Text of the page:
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Birth in bomb shelters: Ukrainian midwives look to Canada for training

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Olena Boiko recalls being in a state of shock when nurses began to wheel her on a gurney toward the basement bomb shelter while she was in labour to give birth to her first child.

She was seven months pregnant when Russia began its brutal invasion of Ukraine, causing families in Boiko’s town of Lviv in the western region of the country to live under the constant threat of missile attacks.

Unsure of where to go, Boiko and her husband, Volodymyr, retreated to the countryside. They soon realized they were no safer there than in the city. They opted to return to Lviv for the birth, assured by her doctors that she would be able to have her baby in the bomb shelter if necessary.

“We were shocked, but we didn’t have a choice,” Boiko said in Ukrainian through a translator, while pushing her son, Yaroslav, now 10 months old, in his stroller through Lviv on Saturday.

Midwives in Ukraine want women facing labour during the war to be offered that choice of where to give birth.

They are looking to Canada as an example of how to make it happen.

In a large wooden chalet tucked away in a remote village in the Carpathian Mountains in Ukraine, a group of about 30 midwives gathered around Ottawa midwife Betty-Anne Daviss on Friday as she explained how to deliver babies outside of the hospital and how the practice is regulated in Canada.

It was the first training provided by the Ukrainian Association of Midwives, which was officially formed late last year at the urging of Daviss.

Midwives are regulated in Ukraine, but only in hospitals. They are not licensed to attend home births.

That has left them to make difficult decisions about what to do when women cannot, or will not, go to the hospital.

“There was a category of women who called and asked me to come and assist them with birth at their homes or in a bomb shelter (because) a rocket can hit a medical facility,” Svitlana Rudchenko, a midwife from the county’s capital city Kyiv, said in Ukrainian.

“There were also women who were very anxious, did not want to go beyond their comfort zone, and were afraid to go to the clinic.”

Anastasia Menzhynska, the midwife who heads the new association, said she’s had to deliver babies in bomb shelters, and even coach women in occupied territories through their labour online.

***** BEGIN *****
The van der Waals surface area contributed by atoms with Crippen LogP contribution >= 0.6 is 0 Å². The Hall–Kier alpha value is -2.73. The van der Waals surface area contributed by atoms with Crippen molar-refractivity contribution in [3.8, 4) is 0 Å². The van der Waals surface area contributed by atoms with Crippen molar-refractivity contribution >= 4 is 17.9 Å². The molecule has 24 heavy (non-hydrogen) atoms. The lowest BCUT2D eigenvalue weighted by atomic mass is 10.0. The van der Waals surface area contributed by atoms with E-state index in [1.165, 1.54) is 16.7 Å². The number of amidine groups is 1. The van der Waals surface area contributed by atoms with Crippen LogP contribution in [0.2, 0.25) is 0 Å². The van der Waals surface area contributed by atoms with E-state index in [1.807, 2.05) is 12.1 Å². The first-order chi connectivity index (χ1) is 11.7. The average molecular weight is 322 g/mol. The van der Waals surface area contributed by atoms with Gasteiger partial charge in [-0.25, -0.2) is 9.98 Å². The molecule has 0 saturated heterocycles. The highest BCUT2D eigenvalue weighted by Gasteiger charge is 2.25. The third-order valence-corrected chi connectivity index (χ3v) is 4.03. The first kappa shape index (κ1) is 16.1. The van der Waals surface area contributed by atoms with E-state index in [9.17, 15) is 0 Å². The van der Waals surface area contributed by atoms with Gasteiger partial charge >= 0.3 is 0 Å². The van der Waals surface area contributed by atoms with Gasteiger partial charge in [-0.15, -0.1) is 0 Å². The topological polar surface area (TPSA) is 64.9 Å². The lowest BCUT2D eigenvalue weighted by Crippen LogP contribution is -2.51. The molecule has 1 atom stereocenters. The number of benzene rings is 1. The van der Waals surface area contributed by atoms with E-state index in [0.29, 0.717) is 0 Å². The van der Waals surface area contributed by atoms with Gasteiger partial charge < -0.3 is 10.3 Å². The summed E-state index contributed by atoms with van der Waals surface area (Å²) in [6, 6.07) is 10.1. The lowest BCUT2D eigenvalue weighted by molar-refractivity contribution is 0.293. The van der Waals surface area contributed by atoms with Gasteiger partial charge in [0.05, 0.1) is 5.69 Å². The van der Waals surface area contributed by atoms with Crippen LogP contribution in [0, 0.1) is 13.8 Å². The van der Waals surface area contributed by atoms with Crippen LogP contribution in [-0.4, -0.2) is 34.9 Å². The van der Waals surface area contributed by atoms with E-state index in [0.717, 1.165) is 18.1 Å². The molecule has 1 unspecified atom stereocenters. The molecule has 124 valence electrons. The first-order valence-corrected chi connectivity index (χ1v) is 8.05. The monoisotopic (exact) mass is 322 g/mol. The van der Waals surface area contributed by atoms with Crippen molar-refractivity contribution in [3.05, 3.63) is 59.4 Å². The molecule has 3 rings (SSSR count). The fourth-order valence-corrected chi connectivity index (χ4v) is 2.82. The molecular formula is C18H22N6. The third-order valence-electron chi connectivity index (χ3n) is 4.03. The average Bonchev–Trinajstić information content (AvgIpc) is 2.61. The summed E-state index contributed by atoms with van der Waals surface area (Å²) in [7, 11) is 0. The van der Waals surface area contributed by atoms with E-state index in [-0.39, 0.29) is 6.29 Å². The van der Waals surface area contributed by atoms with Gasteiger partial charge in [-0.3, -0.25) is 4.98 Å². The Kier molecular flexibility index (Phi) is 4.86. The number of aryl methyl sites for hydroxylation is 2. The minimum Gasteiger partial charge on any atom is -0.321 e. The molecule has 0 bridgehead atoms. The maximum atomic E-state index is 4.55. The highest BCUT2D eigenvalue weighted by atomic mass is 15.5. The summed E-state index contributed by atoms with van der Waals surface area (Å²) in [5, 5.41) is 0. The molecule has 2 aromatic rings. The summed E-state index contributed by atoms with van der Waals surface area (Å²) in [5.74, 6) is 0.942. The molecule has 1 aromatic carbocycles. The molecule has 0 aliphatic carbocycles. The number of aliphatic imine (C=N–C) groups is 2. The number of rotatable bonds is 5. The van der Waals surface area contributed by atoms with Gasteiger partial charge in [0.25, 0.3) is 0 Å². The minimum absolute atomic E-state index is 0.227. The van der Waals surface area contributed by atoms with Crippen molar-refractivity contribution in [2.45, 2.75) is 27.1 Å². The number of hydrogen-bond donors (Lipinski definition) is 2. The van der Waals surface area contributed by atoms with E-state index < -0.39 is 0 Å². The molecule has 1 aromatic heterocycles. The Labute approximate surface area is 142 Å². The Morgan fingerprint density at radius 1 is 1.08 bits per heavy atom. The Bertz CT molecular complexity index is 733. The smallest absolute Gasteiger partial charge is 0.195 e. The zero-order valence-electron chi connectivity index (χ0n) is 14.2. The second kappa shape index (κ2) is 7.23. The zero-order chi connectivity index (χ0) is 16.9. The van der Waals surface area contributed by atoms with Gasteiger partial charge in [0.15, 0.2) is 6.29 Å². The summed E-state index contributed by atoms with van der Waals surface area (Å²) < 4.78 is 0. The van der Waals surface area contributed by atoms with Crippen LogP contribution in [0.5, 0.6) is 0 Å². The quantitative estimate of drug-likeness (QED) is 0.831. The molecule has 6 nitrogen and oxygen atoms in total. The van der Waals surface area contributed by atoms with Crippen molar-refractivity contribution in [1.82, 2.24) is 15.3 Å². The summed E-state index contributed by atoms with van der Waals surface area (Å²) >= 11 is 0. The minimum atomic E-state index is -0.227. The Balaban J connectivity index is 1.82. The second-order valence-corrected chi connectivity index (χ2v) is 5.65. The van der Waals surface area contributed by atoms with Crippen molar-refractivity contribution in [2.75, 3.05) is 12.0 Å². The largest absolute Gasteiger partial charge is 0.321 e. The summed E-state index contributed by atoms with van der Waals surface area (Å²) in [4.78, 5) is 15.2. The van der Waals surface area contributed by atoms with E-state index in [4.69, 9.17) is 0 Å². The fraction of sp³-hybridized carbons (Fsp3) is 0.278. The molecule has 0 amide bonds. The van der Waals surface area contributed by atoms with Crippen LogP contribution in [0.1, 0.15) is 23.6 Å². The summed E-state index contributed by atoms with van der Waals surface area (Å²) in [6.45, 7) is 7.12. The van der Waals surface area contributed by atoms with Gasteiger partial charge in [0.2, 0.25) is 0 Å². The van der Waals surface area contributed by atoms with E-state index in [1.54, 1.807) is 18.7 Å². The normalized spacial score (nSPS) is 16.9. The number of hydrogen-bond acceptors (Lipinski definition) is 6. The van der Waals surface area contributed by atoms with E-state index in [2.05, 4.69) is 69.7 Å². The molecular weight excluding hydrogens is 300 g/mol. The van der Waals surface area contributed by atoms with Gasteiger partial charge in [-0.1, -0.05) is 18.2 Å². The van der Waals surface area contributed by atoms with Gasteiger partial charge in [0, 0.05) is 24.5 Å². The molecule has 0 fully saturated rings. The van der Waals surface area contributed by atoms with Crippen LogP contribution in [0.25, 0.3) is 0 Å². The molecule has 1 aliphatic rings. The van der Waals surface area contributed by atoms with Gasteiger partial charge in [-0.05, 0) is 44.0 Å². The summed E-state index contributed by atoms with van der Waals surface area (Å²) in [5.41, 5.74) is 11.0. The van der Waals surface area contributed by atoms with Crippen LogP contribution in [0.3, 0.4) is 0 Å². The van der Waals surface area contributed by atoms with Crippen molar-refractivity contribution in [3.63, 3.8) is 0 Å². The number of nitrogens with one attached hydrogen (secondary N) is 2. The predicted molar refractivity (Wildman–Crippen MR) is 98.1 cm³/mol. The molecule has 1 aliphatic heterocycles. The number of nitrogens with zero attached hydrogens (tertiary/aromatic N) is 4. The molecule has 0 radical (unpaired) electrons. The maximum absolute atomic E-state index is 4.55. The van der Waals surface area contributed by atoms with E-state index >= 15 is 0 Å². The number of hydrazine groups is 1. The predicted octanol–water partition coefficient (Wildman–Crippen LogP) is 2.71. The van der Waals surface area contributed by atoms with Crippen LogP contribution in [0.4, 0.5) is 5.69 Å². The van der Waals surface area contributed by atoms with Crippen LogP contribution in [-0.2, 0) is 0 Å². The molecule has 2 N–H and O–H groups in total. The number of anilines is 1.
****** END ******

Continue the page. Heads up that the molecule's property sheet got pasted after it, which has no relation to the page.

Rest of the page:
The problem is, Menzhynska said, midwives aren’t just lacking permission to do home births. They also do not have the training to deliver babies outside of hospital.

That’s why Daviss has travelled back and forth between Canada and Ukraine several times since the war began to teach them.

Daviss, who has previously travelled to Guatemala and Afghanistan, has trained the Ukrainian midwives on what to do in cases of postpartum hemorrhage. She has also taught them how to proceed when the baby is not in a good position for birth, if its shoulder gets stuck, or the mother is having twins, and how to resuscitate an infant that is not breathing.

“We had seen that people are having births in bomb shelters and subway stations and I thought they really need to get themselves organized,” Daviss said in an interview in one of the chalet’s cosy rooms.

Daviss is also teaching them skills of a more political nature, like how to lobby their government to grant them more leeway and offer more professional recognition for their work.

“They have always been in the system so they don’t want to do it outside the system. They want it to be legal and they want it to be safe and they want it to be well integrated,” she said.

She told the group how Canadian midwives fought for regulation in Ontario 30 years ago.

Since then, the number of midwives in Canada has jumped from roughly 60 in 1994 to 1,700 in 2019 as more provinces followed Ontario’s lead, according to a 2019 article by Kathi Wilson, an assistant professor in the department of midwifery at McMaster University in Hamilton.